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Living Wage

The Living Wage Technical Group has today announced that the Living Wage remains unchanged from 2020, at €12.30 per hour. The Technical Group, of which Social Justice Ireland is a member, has today published its Living Wage Annual Paper, Technical Document and Expenditure and Income TablesSocial Justice Ireland urges Government to begin the process of increasing the National Minimum Wage, which is €10.10 per hour, towards the Living Wage in Budget 2021.

'Building a New Social Contract – Policy Recommendations’ contains more than eighty specific policy recommendations that would go a considerable direction towards a new social contract to improve the quality of life and wellbeing of everyone and ensure that a no-one is left behind as our economy and society recovers from the impact of Covid-19.


Over ten years on from the financial crash, and after six years of economic growth, before the onset of Covid-19, across the European Union there were 16.8 million people unemployed, 6.65 million people long-term unemployed, and 86 million people living in poverty of whom 19 million were children.  This presents significant challenges as Europe grapples with the social and economic consequences of the current crisis.


‘A Rising Tide Failing to Lift All Boats’ is the latest publication in Social Justice Ireland’s European Research Series.   This report analyses performance in areas such as poverty and inequality, employment, access to key public services and taxation.  The report also points to key policy proposals and alternatives for discussion.  These include the right to sufficient income, meaningful work and access to essential quality services.  The policy proposals explore how these areas might be delivered upon in a changing world.

Poverty focus is an annual publication from Social Justice Ireland where we focus on the nature and experience of poverty in Ireland. Drawing on the available statistical evidence, we outline how poverty is measured, the value of the poverty line and consider many of the groups in our society who are most exposed to living life below the poverty line.

The latest CSO figures show that 122,800 Irish workers earn the minimum wage or less, far below what is required for a socially acceptable standard of living in Ireland. While Social Justice Ireland welcomes the fall in the proportion of employees earning the minimum wage or lower, it still should be noted that the minimum wage remains about 18 per cent below the Living Wage.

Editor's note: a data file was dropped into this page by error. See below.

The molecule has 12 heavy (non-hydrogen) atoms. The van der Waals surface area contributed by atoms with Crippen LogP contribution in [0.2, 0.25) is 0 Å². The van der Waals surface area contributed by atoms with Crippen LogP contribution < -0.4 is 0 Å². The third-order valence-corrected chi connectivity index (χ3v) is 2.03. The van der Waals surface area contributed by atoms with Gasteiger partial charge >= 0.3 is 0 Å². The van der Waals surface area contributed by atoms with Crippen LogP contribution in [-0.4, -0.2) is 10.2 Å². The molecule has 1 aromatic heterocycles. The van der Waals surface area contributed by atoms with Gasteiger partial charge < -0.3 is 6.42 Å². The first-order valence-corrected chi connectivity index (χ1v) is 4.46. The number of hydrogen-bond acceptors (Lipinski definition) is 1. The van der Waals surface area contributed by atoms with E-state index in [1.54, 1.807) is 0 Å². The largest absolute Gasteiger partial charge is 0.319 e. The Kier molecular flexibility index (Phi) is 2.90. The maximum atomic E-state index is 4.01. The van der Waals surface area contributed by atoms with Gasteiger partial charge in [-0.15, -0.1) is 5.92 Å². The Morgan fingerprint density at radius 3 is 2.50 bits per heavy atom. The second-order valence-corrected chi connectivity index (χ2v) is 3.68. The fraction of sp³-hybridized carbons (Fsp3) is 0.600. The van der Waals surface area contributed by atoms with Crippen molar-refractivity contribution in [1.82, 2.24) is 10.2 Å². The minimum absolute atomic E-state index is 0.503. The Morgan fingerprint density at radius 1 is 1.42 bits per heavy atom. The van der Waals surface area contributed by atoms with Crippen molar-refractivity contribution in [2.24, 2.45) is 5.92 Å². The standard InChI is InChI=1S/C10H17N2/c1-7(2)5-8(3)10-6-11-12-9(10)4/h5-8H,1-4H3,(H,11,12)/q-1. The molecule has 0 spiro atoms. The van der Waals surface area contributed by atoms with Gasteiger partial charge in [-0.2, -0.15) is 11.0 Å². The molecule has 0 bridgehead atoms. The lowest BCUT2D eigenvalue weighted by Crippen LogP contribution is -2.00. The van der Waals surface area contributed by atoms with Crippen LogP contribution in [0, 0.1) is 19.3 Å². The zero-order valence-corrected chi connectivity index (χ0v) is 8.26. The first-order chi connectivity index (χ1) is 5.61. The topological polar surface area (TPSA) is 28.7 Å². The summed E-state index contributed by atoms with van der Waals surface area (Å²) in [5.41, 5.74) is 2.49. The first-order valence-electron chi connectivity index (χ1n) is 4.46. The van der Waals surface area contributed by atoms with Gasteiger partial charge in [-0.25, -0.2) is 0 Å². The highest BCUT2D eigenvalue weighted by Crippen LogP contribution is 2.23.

Last week, the CSO published the Live Register data, showing 513,350 people in receipt of some form of welfare support.  An estimated 492,000 workers in Ireland may lose thier jobs due to the COVID-19 pandemic alone.  Approximately one in five of all employed.  The worst affected sectors are retail, hospitality, recreation, non-essential manufacturing and construction sectors.  Many of these jobs are defined by instances of low-pay and precarity.  Short-term income supports are welcome as we get through this crisis, however long-term measures are required to sustain these sectors.

Irish workers experience one of the highest proportions of low pay in the OECD. Ireland's rate is more than 5 times higher than that of Belgium, the best performer, and only the United States has a worse instance of low paid employment.

Ireland's low unemployment rates and impressive jobs creation numbers are being recorded in the context of a far lower participation rate than Ireland has had in the recent past. In addition we face challenges in relation to precarious work and low paid employment.  Read Social Justice Ireland's Election Briefing on Work for an outline of a number of key challenges and some policy proposals that should be in the next Programme for Government.

Low pay is a big problem for Irish society. As we have continuously pointed out,  that that more than 100,000 people in Ireland who have a paid job are living in poverty. These are the “working poor”. The best way to ensure that people working full-time can earn enough to afford a decent standard of living is to move the Minimum Wage closer to the Living Wage.

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